Systemic issues that cause conflicts in teams


Behind most disputes is a system that perpetuates the problem. Uncovering the system will reveal why these negative conflict outcomes keep coming back, and, hopefully, how to fix them for good.

What do we mean by “system?”

Have you ever been on a business team where the same issues seem to arise again and again? You thought you had dealt with the problem by training, shuffling the team, dismissing a person who was obviously at the center of the issue, or simply waiting for it to take care of itself - only to see something similar rear its ugly head a few weeks, months, or even years later.

If this is the case, count on the possibility that something deeper - systemic - is going on within your team or within your workplace. So, the challenge is to get to the root of the problem.

Common systemic issues that lead to disputes

Resologics’ work as conflict adviser/organizational ombuds is helping teams understand how to end their repetitive destructive conflicts once and for all. The first step is awareness of the very common systems that will predictably lead to conflicts. (Many thanks to Prof. Noam Wasserman for his extensive work on this subject which I’ve drawn from, along with our own experience working with conflict issues.)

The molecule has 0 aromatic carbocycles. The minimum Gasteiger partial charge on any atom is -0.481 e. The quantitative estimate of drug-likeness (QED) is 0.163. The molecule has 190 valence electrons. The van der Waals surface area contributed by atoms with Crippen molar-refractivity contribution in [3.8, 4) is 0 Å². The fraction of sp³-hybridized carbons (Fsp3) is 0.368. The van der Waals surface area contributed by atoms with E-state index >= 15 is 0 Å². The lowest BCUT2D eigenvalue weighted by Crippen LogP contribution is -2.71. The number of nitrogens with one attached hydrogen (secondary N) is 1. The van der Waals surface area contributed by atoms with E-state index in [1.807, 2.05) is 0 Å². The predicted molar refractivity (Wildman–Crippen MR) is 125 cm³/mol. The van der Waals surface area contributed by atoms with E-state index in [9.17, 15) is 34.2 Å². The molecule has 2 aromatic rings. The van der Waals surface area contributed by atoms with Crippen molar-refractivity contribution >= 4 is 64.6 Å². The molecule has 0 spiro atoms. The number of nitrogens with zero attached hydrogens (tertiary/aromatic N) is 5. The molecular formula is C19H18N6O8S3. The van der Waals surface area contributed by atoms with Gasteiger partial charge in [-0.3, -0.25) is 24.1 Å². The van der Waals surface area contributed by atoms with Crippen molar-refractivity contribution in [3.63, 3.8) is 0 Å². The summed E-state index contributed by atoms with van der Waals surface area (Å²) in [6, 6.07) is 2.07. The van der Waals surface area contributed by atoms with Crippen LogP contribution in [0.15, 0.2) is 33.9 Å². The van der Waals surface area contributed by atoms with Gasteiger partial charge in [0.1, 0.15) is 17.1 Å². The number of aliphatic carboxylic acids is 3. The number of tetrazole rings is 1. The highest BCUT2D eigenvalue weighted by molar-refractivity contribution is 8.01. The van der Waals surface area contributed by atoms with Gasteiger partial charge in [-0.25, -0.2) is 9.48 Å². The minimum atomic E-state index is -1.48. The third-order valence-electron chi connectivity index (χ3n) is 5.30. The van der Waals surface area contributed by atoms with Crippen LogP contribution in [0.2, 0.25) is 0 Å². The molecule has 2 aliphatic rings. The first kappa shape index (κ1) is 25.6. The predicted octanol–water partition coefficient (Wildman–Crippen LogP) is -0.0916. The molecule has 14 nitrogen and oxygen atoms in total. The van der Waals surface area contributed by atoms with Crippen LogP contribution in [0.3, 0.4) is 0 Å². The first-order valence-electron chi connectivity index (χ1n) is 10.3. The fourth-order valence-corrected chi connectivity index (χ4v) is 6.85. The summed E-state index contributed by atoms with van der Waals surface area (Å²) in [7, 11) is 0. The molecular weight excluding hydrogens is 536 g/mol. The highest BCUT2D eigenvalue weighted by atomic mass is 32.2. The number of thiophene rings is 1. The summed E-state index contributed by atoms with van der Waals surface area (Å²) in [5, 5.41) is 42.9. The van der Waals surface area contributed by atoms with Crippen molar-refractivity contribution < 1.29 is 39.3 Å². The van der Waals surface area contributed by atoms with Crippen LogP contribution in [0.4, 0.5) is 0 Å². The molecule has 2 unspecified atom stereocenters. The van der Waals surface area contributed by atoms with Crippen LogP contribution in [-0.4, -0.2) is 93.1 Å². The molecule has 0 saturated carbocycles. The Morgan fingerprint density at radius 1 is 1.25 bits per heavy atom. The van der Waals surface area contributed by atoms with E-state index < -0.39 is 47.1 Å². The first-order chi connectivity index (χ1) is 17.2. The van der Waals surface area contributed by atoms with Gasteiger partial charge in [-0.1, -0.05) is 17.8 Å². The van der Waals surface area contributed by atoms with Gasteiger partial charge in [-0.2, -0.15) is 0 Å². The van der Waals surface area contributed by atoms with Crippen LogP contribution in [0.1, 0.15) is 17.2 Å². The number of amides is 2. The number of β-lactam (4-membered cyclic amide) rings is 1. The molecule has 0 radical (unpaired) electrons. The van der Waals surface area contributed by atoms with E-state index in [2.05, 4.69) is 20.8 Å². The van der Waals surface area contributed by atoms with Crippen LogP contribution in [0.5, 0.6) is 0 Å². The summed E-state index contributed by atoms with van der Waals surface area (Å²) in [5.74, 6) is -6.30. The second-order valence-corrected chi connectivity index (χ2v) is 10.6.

• Decision-making power is Ill-defined

  • Role definition has lack of clarity or fuzzy boundaries

  • Cultural gaps leading to misunderstanding

  • Conflict styles bumping against one another

  • ‘Who works hardest?’ questions creating divisiveness

  • Extreme pressure and varying abilities to work effectively under pressure

Finding the System

A curious team will ideally catch warning signs early, and come together to both identify what is underlying their conflict as well as take appropriate steps to eliminate or change the system causing the problem.

Teams that have been in the weeds of conflict for a long time, or have members less experienced in conflict competency, will need a more process-oriented way of discovering the system. Conflict mapping, where a qualified insider or outsider investigates and develops a “map” of what is happening, is a common first step to a solution.

The next step is a crucial one: bringing that information to the team in a way that it can be heard, adjusted as needed, and then brought to an agreed-upon action.

Actions to Take

When you spot a conflict that is recurring and/or escalating:

  1. Be proactive.

  2. Remain curious at all times.

  3. Recognize that a conflict-causing system could be at play in your team.

  4. Identify that system.

  5. Take action to change the situation.

Simply knowing that a system may be in play allows leadership to guide their team(s) to look for it, identify it and deal with it rather than continue to be confused, angry, in avoidance, or just plain unable to act. The result of such a process is not only that those frustrating, unproductive issues cease to turn up again and again, but also we often see an even stronger than ever, higher-performing team emerging out of the process.